Retirement Plan Cybersecurity Questions for GAO

Fiduciary Risk

Retirement Plan Cyber Security Questions for GAO by Steff Chalk

Retirement plan cybersecurity has been in the headlines for years. Now, retirement plan cybersecurity is capturing attention on Capitol Hill. Specifically, Congress is asking questions about cybersecurity and how it pertains to retirement plans.

In a recent letter to the Government Accountability Office (GAO), Senator Patty Murray, D-Wash., and Congressman Bobby Scott, D-Va., asked 10 key (multi-part) questions about retirement plan cybersecurity.  And, the more pointed question of, What the government is doing about retirement plan cybersecurity? The letter inquired about the current cybersecurity protections that are in place for retirement plans, and with an eye towards the future, what else can be done about it moving forward.

The letter highlights the juxtaposition between the widespread adoption of digital platforms and online interfaces in retirement plan cybersecurity and the resulting heightened risks: “…the new methods of connecting savers with their retirement plans, and the digital interactions between the plans and their service providers hold great promise for both increasing financial literacy and improving financial security for retirement. At the same time, they are also a tempting target for criminals who could hack into plans and individuals’ accounts to access information, commit identity fraud, and steal retirement savers’ nest eggs. It is important that workers and retirees know their savings are in fact safe, and that a cyber attack will not throw the retirement they have spent years working and planning for into jeopardy.”

Sen. Murray and Congressman Scott point out that “while the digitization and online storage of account information provide many advantages, it also creates new risks for plans and participants…” In addition, they note, current law does not address many questions relevant to retirement plan cybersecurity, and the challenge is that retirement plans “fall within a patchwork of federal and state laws and regulations.” Given that, Sen. Murray and Congressman Scott have pointedly requested the GAO to address the following questions regarding retirement plan cybersecurity as it relates to Americans and their retirement:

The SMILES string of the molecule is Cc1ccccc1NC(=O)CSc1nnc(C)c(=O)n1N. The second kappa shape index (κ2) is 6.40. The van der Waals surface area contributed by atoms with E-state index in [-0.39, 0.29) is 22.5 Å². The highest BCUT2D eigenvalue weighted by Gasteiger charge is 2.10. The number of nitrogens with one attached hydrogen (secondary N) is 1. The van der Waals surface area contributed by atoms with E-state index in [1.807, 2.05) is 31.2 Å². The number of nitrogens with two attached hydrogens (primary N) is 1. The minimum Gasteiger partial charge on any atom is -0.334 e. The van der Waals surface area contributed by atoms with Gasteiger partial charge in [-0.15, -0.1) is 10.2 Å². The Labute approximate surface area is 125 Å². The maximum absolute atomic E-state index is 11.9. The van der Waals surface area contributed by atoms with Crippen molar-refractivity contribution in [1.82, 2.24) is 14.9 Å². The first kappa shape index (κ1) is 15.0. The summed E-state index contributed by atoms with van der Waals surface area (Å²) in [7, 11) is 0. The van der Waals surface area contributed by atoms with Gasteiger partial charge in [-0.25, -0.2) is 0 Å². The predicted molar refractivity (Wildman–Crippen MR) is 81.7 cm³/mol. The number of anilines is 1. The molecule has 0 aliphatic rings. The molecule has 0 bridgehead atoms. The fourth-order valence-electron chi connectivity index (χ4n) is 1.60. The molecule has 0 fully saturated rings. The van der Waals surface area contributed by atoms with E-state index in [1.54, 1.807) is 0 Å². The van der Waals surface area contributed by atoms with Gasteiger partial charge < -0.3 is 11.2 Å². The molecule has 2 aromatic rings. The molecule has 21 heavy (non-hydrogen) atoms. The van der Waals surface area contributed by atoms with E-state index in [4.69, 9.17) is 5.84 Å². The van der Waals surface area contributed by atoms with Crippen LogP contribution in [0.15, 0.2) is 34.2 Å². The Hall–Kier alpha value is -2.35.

1. What potential threats do cyber attacks pose to U.S. retirement plan data and ultimately to plan participants’ financial well-being?
  2. Given these threats, what are plan sponsors doing to ensure that, as plan fiduciaries, they are taking steps to protect plan data and plan participants? To what extent have plan sponsors and recordkeepers thoroughly assessed security and privacy risks and adopted appropriate measures to ensure that plan data, participants’ personal information, and participants’ retirement savings are adequately safeguarded?
  3. What are plan service providers doing to ensure they are taking the necessary steps to protect plan data and plan participants from these threats? When a data breach does occur, what are the circumstances and the processes under which plan service providers disclose a breach to a plan sponsor?
  4. To what extent do federal laws and regulations require plan sponsors, recordkeepers, and other retirement plan service providers to protect plan data and plan participants from these risks?
  5. In the event of a data breach, what steps should plan sponsors be required to take to protect plan participants?
  6. Do current ERISA bonding requirements sufficiently insure against these risks? Would requiring cybersecurity insurance in addition to existing ERISA bonding requirements mitigate some of these risks? If so, are these policies widely available? Are they cost prohibitive? If Congress were to contemplate such a requirement, what would a proper amount be, and which parties should be required to be bonded?
  7. To the extent that cybersecurity insurance is not sufficiently available on the commercial market, should Congress consider establishing a federal cybersecurity insurer?
  8. To what extent does the National Cyber Strategy and relevant federal agencies’ policies prioritize working with the private sector to deter potential cyber attacks involving participants retirement savings?
  9. What are retirement plan sponsors, industry stakeholders, and government regulators in other countries doing to prevent cyber attacks involving retirement savings, and what lessons, if any, should the U.S. take from them?
  10. What are possible legislative or regulatory options to bolster the protection of both the data and accounts of retirement savers?

These retirement plan cybersecurity questions are important for lawmakers and the industry to consider. In addition, plan sponsors should be discussing potential retirement plan cybersecurity risks and the existing protections that are (or, are not) in place.  These conversations should be held with both service providers and the retirement committee members. Retirement plan cybersecurity risk may be nothing new, but not being properly armed against cyber-attacks poses too large of a danger to participants’ retirement outcomes for plan sponsors to ignore.


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